Where external professionals support the school with the delivery of SRE they will be asked to read and abide by the school’s policy content.

9  Confidentiality

Teachers deliver ‘Growing up and keeping safe’ lessons in a sensitive manner, and in confidence within the remit of the school and Local Authority Safeguarding guidance; if a child makes a disclosure this will be referred to the designated teacher for child protection.

Children will be told that 100% confidentiality cannot be promised if the teacher thinks they are in danger of any kind.

The head teacher or teacher in charge of safeguarding  will then deal with the matter in consultation with health care professionals (see also our policy on Safeguarding).


10  The role of the Headteacher

It is the responsibility of the head teacher and governors to ensure that both staff and parents/carers are informed about our Growing Up and Keeping Safe policy, and that the policy is implemented effectively.

It is also the head teacher’s responsibility to ensure that members of staff are given sufficient training, so that they can teach about Growing Up and keeping safe effectively, and handle any difficult issues with sensitivity.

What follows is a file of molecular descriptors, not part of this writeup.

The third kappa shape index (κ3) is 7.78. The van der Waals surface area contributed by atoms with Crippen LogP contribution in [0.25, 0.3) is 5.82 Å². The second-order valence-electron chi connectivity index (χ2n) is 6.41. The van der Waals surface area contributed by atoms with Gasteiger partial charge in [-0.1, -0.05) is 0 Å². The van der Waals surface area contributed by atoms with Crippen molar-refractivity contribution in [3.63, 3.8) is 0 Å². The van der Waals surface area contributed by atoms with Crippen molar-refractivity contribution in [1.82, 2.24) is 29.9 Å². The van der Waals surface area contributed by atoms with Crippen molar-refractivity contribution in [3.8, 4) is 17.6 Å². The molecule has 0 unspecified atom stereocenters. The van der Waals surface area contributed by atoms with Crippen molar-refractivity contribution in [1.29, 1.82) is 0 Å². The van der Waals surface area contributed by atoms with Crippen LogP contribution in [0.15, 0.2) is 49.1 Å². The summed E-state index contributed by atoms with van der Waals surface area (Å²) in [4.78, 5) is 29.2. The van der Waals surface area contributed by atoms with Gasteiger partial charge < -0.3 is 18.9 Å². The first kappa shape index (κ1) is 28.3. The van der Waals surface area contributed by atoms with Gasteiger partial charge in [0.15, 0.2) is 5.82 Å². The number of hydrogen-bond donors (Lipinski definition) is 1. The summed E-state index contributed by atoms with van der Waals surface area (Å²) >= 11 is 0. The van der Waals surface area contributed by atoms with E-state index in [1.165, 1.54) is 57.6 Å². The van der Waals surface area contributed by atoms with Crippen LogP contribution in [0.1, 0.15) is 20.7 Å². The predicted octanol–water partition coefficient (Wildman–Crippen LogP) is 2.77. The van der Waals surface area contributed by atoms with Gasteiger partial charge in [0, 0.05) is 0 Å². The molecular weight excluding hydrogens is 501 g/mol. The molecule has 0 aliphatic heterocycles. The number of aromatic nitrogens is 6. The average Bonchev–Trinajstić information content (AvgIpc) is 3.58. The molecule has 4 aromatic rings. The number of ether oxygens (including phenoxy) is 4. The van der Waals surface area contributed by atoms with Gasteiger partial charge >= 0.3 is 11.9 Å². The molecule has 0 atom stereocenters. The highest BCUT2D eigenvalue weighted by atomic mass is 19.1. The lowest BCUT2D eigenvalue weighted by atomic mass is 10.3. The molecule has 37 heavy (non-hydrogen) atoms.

The PSHE Coordinator liaises with external agencies regarding the school Growing Up and Keeping Safe programme, and ensures that all adults who work with our children on these issues are aware of the school policy, and work within its framework.

The head teacher, Inclusion Manager and PSHE Coordinator monitors this policy on a regular basis, and reports to governors, when requested, on the effectiveness of the policy.


11  Specific Issues

Pubertal provision-

Sanitary products are available from years 5- 6 members of staff on request.
The school provides sanitary disposal units in the years 5&6 toilets. This information will be shared with the girls during their puberty session delivered  in a single sex session with 2 female members of staff present.

Intimate care

The school will assign 2 key members of staff of the same gender to a pupil who needs support with intimate care in accordance with the school’s intimate care policy. This will be recorded in the pupil’s care plan.

12  Equal Opportunities/Inclusivity

The schools SRE policy and programme will reflect the ethos of the school, by providing a secure, non-judgemental environment in which to learn, based on Respect. All pupils will be treated equally regardless of gender, race, disability, social background etc.

13  Monitoring and review


The Curriculum Committee of the governing body monitors the impact of our Growing Up and Keeping Safe policy. This committee reports its findings and recommendations to the full governing body, as necessary, if the policy needs modification.

This policy will be reviewed every two years or earlier if necessary.

January 2014